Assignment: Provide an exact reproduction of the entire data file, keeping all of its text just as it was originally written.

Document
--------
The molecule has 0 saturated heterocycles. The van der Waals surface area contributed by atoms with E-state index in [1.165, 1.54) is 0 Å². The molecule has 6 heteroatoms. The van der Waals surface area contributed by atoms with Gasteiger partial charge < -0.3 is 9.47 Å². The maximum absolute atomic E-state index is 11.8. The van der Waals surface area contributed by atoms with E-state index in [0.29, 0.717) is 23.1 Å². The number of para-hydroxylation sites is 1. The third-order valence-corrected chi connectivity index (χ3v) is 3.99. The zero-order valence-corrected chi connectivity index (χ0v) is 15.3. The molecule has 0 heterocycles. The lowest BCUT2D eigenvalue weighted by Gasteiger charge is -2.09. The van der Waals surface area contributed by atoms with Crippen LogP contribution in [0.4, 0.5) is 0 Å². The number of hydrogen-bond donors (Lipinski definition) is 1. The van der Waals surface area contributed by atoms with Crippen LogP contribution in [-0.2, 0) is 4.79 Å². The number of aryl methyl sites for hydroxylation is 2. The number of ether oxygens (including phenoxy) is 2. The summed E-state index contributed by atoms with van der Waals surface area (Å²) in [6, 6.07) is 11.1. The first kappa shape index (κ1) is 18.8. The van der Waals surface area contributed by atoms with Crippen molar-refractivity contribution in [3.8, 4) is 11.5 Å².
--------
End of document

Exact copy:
The molecule has 0 saturated heterocycles. The van der Waals surface area contributed by atoms with E-state index in [1.165, 1.54) is 0 Å². The molecule has 6 heteroatoms. The van der Waals surface area contributed by atoms with Gasteiger partial charge < -0.3 is 9.47 Å². The maximum absolute atomic E-state index is 11.8. The van der Waals surface area contributed by atoms with E-state index in [0.29, 0.717) is 23.1 Å². The number of para-hydroxylation sites is 1. The third-order valence-corrected chi connectivity index (χ3v) is 3.99. The zero-order valence-corrected chi connectivity index (χ0v) is 15.3. The molecule has 0 heterocycles. The lowest BCUT2D eigenvalue weighted by Gasteiger charge is -2.09. The van der Waals surface area contributed by atoms with Crippen LogP contribution in [0.4, 0.5) is 0 Å². The number of hydrogen-bond donors (Lipinski definition) is 1. The van der Waals surface area contributed by atoms with Crippen LogP contribution in [-0.2, 0) is 4.79 Å². The number of aryl methyl sites for hydroxylation is 2. The number of ether oxygens (including phenoxy) is 2. The summed E-state index contributed by atoms with van der Waals surface area (Å²) in [6, 6.07) is 11.1. The first kappa shape index (κ1) is 18.8. The van der Waals surface area contributed by atoms with Crippen molar-refractivity contribution in [3.8, 4) is 11.5 Å².